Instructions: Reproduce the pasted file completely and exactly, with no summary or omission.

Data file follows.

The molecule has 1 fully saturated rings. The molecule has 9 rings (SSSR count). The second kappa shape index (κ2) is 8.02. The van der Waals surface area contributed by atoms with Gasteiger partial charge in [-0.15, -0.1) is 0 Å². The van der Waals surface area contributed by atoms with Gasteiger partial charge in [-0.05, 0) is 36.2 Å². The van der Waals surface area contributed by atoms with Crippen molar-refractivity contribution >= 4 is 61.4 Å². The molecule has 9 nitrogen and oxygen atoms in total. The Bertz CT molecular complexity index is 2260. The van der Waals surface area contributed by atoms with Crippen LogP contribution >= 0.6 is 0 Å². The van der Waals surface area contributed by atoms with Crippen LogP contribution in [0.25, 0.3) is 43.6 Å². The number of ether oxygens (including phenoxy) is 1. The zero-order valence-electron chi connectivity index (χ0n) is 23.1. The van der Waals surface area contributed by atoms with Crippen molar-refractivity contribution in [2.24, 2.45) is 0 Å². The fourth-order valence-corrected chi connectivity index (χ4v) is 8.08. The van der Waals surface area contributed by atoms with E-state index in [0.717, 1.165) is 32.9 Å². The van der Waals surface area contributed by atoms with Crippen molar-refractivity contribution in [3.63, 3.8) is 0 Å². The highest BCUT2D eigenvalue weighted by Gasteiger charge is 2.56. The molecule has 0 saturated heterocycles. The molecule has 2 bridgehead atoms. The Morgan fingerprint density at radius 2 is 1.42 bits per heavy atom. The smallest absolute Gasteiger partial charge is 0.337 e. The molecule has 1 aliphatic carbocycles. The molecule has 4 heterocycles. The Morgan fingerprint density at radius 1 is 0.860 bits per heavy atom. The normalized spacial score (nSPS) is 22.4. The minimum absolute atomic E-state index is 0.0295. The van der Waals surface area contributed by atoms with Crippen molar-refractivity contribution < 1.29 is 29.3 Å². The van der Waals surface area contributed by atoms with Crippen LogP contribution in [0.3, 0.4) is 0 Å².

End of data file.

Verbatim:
The molecule has 1 fully saturated rings. The molecule has 9 rings (SSSR count). The second kappa shape index (κ2) is 8.02. The van der Waals surface area contributed by atoms with Gasteiger partial charge in [-0.15, -0.1) is 0 Å². The van der Waals surface area contributed by atoms with Gasteiger partial charge in [-0.05, 0) is 36.2 Å². The van der Waals surface area contributed by atoms with Crippen molar-refractivity contribution >= 4 is 61.4 Å². The molecule has 9 nitrogen and oxygen atoms in total. The Bertz CT molecular complexity index is 2260. The van der Waals surface area contributed by atoms with Crippen LogP contribution >= 0.6 is 0 Å². The van der Waals surface area contributed by atoms with Crippen LogP contribution in [0.25, 0.3) is 43.6 Å². The number of ether oxygens (including phenoxy) is 1. The zero-order valence-electron chi connectivity index (χ0n) is 23.1. The van der Waals surface area contributed by atoms with Crippen molar-refractivity contribution in [2.24, 2.45) is 0 Å². The fourth-order valence-corrected chi connectivity index (χ4v) is 8.08. The van der Waals surface area contributed by atoms with E-state index in [0.717, 1.165) is 32.9 Å². The van der Waals surface area contributed by atoms with Crippen molar-refractivity contribution in [3.63, 3.8) is 0 Å². The highest BCUT2D eigenvalue weighted by Gasteiger charge is 2.56. The molecule has 0 saturated heterocycles. The molecule has 2 bridgehead atoms. The Morgan fingerprint density at radius 2 is 1.42 bits per heavy atom. The smallest absolute Gasteiger partial charge is 0.337 e. The molecule has 1 aliphatic carbocycles. The molecule has 4 heterocycles. The Morgan fingerprint density at radius 1 is 0.860 bits per heavy atom. The normalized spacial score (nSPS) is 22.4. The minimum absolute atomic E-state index is 0.0295. The van der Waals surface area contributed by atoms with Crippen molar-refractivity contribution < 1.29 is 29.3 Å². The van der Waals surface area contributed by atoms with Crippen LogP contribution in [0.3, 0.4) is 0 Å².